J. L. B. Smith

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James Leonard Brierley Smith, known as J.L.B. Smith (26 October 1897 – 7 January 1968) was a South African ichthyologist, organic chemist and university professor.[1] He was the first to identify a taxidermied fish as a coelacanth, at the time thought long extinct.

Image of the late J.L.B. Smith, renowned South African ichthyologist

Early life[edit]

Born in Graaff-Reinet, 26 September 1897, Smith was the elder of two sons of Joseph Smith and his wife, Emily Ann Beck.[1] Educated at country schools at Noupoort, De Aar, and Aliwal North, he finally matriculated in 1914 from the Diocesan College, Rondebosch.[1] He obtained a BA degree in Chemistry from the University of the Cape of Good Hope in 1916 and an MSc degree in Chemistry at Stellenbosch University in 1918. Smith went to the United Kingdom, where he received his Ph.D at Cambridge University in 1922. After returning to South Africa, he became Senior Lecturer and later on an Associate Professor of Organic Chemistry at Rhodes University in Grahamstown.

From 1922 to 1937, he was married to Henrietta Cecile Pienaar, who was a descendant of Andrew Murray, and whose father was a minister of the NG Kerk at Somerset West. Three children resulted from the marriage.[1]

In Grahamstown, he met Margaret Mary Macdonald, born at Indwe in the Eastern Cape on 26 September 1916.[2] After her school education, she studied at Rhodes University, where she obtained a B.Sc. degree in Physics and Chemistry. She had intended to study medicine, but in 1938 married Smith and became his assistant in the department of ichthyology at the university.[2]

His interest in ichthyology was sparked in childhood during a vacation in Knysna.[3]

Discovery of the coelacanth[edit]

In 1938, Smith was informed of the discovery of an unusual and unidentified fish by Marjorie Courtenay-Latimer, curator of the East London Museum. When he arrived in East London in February 1939, he was able to identify it immediately as a coelacanth, which was then thought to have been extinct for over 65 million years, and he named the species Latimeria after her. In December 1952, Professor Smith acquired another specimen which had been caught off the Comoros Islands. Local trader Eric Hunt had cabled Smith, who then persuaded the South African government to fly him in a SAAF Dakota to collect the preserved fish for study at Grahamstown.[4]

Smith and his wife Margaret worked jointly on the popular Sea Fishes of South Africa, which was first published in 1949, followed by other writings until 1968. Among these were over 500 papers on fish and the naming of some 370 new fish species.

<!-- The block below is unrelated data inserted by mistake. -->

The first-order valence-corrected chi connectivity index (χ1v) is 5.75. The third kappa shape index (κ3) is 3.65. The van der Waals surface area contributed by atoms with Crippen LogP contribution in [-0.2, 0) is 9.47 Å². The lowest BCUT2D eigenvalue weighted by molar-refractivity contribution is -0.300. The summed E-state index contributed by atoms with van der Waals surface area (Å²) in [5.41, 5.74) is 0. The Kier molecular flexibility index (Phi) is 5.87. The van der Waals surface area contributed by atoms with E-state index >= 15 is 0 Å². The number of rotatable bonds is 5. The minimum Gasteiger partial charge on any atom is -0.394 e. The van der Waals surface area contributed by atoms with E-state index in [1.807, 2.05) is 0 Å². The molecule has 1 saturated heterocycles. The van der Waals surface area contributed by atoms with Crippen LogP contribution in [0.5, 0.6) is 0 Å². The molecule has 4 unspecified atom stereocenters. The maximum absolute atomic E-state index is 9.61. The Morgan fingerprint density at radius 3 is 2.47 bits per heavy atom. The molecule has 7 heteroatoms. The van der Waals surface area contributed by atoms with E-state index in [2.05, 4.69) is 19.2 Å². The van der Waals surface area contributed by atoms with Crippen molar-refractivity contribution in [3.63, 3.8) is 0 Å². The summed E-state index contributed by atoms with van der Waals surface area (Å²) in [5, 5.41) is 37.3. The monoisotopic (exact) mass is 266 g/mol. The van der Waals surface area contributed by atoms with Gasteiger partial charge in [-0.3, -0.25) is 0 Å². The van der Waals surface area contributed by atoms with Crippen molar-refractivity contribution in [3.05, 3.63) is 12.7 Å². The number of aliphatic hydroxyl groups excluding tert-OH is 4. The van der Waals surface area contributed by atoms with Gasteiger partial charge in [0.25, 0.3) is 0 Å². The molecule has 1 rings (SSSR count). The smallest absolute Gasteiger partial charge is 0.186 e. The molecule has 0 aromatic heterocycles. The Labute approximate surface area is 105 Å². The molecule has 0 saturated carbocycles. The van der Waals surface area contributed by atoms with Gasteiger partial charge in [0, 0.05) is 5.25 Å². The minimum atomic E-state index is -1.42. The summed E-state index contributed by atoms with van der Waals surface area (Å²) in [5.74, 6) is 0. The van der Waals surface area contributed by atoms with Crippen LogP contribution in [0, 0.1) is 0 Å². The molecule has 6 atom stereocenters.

Death and legacy[edit]

Smith took his own life on 7 January 1968 by cyanide poisoning. According to those who knew him, he had said years earlier that he had no intention of living past 70.[5] In the same year, Rhodes University established the JLB Smith Institute of Ichthyology in memory of JLB Smith and to honour his lifetime achievements in ichthyology. His widow, Prof Margaret Smith, who had worked with her husband for 30 years, was appointed the first Director, with a staff of 5. Margaret Smith embarked on a recruitment drive to attract ichthyologists and in order to train up African Ichthyologists. In 1977 the large three-storey building which was designed and constructed in Somerset Street to house the Institute was officially opened.[6] This is now the South African Institute for Aquatic Biodiversity, Grahamstown. Smith's son is the renowned South African television science and mathematics teacher William Smith.

Further reading[edit]

References[edit]

  1. ^ a b c d "Smith, James Leonard Brierley". Dictionary of South African Biography IV. Human Sciences Research Council. 1981. pp. 580–2. ISBN 0-409-09183-9. 
  2. ^ a b "Smith, James Leonard Brierley". Standard Encyclopaedia of Southern Africa 10. Nasou Limited. 1971. pp. 10–11. ISBN 978-0-625-00324-2. 
  3. ^ Clymer, Eleanor (1966). Search for a Living Fossil. Scholastic. p. 15. 
  4. ^ Cotter, Jarrod Flying Fishcart article Fly Past magazine February 2006 pp78-9
  5. ^ Weinberg, Samantha (19 December 2008). "Curse of the fish that time forgot: Believed to be extinct for 65million years - it returned with chilling consequences". Daily Mail (London). Retrieved 2 May 2009. 
  6. ^ Pote, Jean (1997). Historical highlights: the JLB Smith Institute of Ichthyology and the Department of Ichthyology and Fisheries Science, 1946-1996 In: The JLB Smith Institute of Ichthyology: 50 years of Ichthyology, PH Skelton & JRE Luteharms (eds.). Grahamstown: JLB Smith Institute of Ichthyology. p. 6. ISBN 0958395829. 

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